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For believers, by believers.

ENI-Australia's religious communities have united to call for urgent action on climate change at a time when the country is facing its worst drought.

Common Belief: Australia's Faith Communities on Climate Change, spans religious differences, and includes Roman Catholic, Protestant, Orthodox and Evangelical traditions. Judaism, Islam and Aboriginal spirituality are also represented.

The privately-funded Climate Institute approached Australia's religious communities and they responded enthusiastically. "For most of us, the fate of the planet as a result of global warming is really a moral issue," Climate Institute CEO, Corin Millais said. "Here, for believers by believers, is the beginning of a dialogue."

For many of the churches the statement was an opportunity to reexamine the relationship between human beings and the earth. Historically, the creation story in Genesis has been used to justify environmental exploitation. Patrick Dodson, speaking for aboriginal people, wrote that Western society "tended to see nature as something that must be managed for its maximum capital exploitation, an asset of power and dominance."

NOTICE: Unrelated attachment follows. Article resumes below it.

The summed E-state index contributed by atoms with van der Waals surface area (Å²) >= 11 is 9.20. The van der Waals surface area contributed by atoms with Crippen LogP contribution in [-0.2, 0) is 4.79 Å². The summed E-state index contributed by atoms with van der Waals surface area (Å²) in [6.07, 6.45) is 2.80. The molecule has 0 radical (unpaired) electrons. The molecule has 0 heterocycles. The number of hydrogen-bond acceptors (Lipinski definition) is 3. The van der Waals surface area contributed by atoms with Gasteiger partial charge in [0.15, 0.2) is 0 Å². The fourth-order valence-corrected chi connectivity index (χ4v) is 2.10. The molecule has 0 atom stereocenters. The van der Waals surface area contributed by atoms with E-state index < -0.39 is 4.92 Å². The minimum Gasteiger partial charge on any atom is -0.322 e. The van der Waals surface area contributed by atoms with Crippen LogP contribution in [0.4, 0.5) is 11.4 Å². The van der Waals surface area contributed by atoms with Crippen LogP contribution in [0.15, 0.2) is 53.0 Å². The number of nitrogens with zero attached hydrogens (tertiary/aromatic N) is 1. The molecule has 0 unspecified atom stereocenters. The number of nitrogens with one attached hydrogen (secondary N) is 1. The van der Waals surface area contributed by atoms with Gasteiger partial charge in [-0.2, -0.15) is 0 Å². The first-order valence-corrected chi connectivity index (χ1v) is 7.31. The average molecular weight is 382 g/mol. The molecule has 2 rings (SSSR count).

Rev. George Browning, the Bishop of Canberra wrote: "Wilfully causing environmental degradation is a sin."

Several churches advocated the model of Christian stewardship saying, "As God's stewards we bear an ethical responsibility for the care of the Earth and the welfare of all living things."

Yet, not all religious leaders have embraced this project. In a speech earlier this year, Catholic archbishop of Sydney, George Pell, said that "pagan emptiness" motivated "hysteric and extreme claims" about global warming.

"There's a great level of enthusiasm out there in the faith community," said a spokesperson for the institute.
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Title Annotation:world news in brief
Publication:Presbyterian Record
Date:Feb 1, 2007
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